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Improving Patients' Understanding of their Electronic Medical Record Data in Order to Improve Self-Management - A Quality Improvement Project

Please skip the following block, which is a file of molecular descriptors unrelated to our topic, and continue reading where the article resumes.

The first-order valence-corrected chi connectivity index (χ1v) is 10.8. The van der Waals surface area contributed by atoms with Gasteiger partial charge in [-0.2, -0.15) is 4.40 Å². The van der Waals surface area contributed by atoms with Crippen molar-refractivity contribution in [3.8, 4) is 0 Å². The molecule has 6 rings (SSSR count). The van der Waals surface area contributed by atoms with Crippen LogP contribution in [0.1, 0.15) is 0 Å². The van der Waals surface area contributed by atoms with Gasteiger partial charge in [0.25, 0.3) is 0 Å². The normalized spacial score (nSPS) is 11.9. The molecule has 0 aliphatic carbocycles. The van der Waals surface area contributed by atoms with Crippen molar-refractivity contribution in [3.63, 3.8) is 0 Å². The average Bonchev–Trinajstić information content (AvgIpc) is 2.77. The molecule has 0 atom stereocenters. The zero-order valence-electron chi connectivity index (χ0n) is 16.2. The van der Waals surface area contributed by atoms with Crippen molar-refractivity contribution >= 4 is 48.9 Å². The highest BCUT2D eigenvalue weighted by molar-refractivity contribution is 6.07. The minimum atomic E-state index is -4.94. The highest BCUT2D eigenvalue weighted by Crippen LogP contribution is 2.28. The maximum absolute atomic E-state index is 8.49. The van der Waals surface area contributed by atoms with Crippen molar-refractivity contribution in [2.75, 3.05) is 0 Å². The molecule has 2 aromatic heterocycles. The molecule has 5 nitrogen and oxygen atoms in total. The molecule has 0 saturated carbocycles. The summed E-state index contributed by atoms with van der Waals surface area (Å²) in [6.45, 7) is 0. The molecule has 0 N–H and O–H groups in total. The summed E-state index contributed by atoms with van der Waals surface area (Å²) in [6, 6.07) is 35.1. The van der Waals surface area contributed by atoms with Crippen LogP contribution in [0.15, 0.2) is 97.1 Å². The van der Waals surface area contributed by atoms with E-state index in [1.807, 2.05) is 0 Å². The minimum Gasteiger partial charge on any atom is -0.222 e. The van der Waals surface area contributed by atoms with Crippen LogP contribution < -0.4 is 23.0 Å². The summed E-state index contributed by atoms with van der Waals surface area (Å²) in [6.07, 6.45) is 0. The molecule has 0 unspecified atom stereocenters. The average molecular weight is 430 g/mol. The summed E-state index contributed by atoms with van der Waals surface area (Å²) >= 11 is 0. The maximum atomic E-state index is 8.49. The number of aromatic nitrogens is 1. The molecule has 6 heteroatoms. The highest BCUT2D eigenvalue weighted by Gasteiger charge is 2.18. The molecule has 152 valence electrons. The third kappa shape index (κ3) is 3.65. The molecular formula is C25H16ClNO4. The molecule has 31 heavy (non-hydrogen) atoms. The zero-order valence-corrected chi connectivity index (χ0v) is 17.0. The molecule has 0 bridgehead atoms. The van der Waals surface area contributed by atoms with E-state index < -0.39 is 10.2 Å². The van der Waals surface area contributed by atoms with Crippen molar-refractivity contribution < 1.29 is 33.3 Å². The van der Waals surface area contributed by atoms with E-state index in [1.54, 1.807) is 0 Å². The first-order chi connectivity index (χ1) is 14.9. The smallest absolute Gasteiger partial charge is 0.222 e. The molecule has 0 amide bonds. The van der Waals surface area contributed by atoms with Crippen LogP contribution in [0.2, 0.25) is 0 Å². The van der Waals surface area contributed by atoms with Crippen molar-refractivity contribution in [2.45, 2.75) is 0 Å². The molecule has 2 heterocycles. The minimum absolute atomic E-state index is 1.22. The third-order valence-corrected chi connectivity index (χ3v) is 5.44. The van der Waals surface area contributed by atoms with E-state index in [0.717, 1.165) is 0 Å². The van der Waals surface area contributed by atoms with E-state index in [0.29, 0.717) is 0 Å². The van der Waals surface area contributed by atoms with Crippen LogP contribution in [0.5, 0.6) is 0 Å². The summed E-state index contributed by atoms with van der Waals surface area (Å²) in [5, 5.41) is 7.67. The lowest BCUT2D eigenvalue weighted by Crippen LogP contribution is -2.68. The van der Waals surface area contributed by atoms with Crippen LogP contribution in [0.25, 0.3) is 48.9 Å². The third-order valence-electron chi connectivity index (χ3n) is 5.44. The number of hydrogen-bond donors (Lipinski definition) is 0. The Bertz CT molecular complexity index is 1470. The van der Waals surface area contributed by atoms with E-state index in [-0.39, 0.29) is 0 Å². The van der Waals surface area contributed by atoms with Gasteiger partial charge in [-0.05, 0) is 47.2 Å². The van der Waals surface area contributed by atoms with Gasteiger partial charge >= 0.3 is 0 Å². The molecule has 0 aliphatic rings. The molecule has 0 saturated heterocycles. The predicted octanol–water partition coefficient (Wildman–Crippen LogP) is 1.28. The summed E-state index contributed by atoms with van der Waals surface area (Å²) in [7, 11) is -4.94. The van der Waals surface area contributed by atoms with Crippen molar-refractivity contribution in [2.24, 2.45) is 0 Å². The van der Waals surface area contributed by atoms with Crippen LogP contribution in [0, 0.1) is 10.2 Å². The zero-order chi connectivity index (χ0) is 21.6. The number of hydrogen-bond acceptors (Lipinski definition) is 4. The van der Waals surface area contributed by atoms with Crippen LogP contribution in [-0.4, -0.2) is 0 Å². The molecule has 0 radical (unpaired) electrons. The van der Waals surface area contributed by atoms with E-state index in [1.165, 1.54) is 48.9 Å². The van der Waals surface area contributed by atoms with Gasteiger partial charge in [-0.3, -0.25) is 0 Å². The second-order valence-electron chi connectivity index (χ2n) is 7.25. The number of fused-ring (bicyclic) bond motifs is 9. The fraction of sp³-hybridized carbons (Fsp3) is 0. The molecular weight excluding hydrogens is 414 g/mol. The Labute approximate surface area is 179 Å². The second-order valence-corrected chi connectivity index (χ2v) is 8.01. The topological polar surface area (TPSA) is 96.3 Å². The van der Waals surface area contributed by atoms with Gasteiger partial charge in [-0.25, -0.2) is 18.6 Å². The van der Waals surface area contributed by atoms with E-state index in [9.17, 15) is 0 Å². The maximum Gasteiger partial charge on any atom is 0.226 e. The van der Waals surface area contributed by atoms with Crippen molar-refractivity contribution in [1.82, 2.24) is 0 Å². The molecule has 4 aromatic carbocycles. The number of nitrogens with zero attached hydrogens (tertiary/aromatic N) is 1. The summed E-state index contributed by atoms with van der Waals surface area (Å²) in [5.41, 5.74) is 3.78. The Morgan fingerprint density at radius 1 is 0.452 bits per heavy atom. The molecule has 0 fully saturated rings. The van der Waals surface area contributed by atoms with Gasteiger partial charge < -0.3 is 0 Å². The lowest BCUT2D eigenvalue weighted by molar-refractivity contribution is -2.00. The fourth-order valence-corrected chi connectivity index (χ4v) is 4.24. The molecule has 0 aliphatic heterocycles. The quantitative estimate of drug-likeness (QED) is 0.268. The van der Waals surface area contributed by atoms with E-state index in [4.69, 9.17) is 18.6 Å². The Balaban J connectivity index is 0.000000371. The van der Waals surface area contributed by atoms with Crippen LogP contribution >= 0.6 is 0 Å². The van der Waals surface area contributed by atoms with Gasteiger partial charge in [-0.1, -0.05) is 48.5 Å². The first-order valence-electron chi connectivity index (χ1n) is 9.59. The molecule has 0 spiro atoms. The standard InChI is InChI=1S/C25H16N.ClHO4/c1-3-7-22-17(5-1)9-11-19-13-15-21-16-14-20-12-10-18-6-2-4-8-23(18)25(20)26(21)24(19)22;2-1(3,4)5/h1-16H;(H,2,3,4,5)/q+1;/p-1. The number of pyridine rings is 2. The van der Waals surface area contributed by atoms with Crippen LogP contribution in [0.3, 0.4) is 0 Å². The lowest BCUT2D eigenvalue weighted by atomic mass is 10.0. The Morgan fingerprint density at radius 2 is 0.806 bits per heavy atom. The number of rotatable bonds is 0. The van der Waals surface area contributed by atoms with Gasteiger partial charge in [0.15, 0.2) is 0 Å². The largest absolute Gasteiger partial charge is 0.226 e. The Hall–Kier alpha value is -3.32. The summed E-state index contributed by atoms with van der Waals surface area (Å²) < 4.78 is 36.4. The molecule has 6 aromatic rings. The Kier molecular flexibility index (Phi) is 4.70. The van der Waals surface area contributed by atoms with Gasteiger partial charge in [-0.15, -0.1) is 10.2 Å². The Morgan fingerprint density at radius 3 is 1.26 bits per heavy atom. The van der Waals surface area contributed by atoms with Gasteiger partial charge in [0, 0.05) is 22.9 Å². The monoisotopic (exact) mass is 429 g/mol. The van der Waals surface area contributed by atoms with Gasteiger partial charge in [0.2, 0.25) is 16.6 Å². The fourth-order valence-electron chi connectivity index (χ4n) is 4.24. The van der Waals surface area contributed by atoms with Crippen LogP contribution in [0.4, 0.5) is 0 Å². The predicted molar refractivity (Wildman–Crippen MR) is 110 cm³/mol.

Background: Patients are increasingly given access to their electronic medical records (EMRs) to help them keep track of their care, but many may have a difficult time understanding what is in them. Programs such as NoteAid assist in translating medical records and may increase the number of patients who actively use their EMRs, a development which may improve the management of chronic diseases. Purpose: To work on a translation system developed by the University of Massachusetts Informatics group to make outpatient records more understandable for adult patients with chronic disease by using and testing a machine-learning database (NoteAid). Patients’ self-management of chronic disease may improve, as they increase their understanding of medical terminology. Methods: A test version of NoteAid was used with volunteer adult patients during face-to-face sessions in an outpatient office at a health system in Southeastern Pennsylvania. These sessions were used to test NoteAid’s effectiveness as a tool to improve patients’ understanding of their EMRs. Patients read their own office note from a recent visit without the use of NoteAid, and then interpreted the same note using it. Results: 13 participants participated over a two-month period with 85% reporting they would use the system from a patient portal and 100% answering strongly agree or agree when asked if the NoteAid system helped them comprehend their clinical EMR notes. Conclusions: Machine-learning databases like NoteAid have the potential to improve the management of chronic diseases. By integrating these systems into an informative and user-friendly portal, patients are afforded the opportunity to improve understanding of their EMRs. Keywords: medical terms, patient understanding, health literacy, chronic disease, and electronic health record usability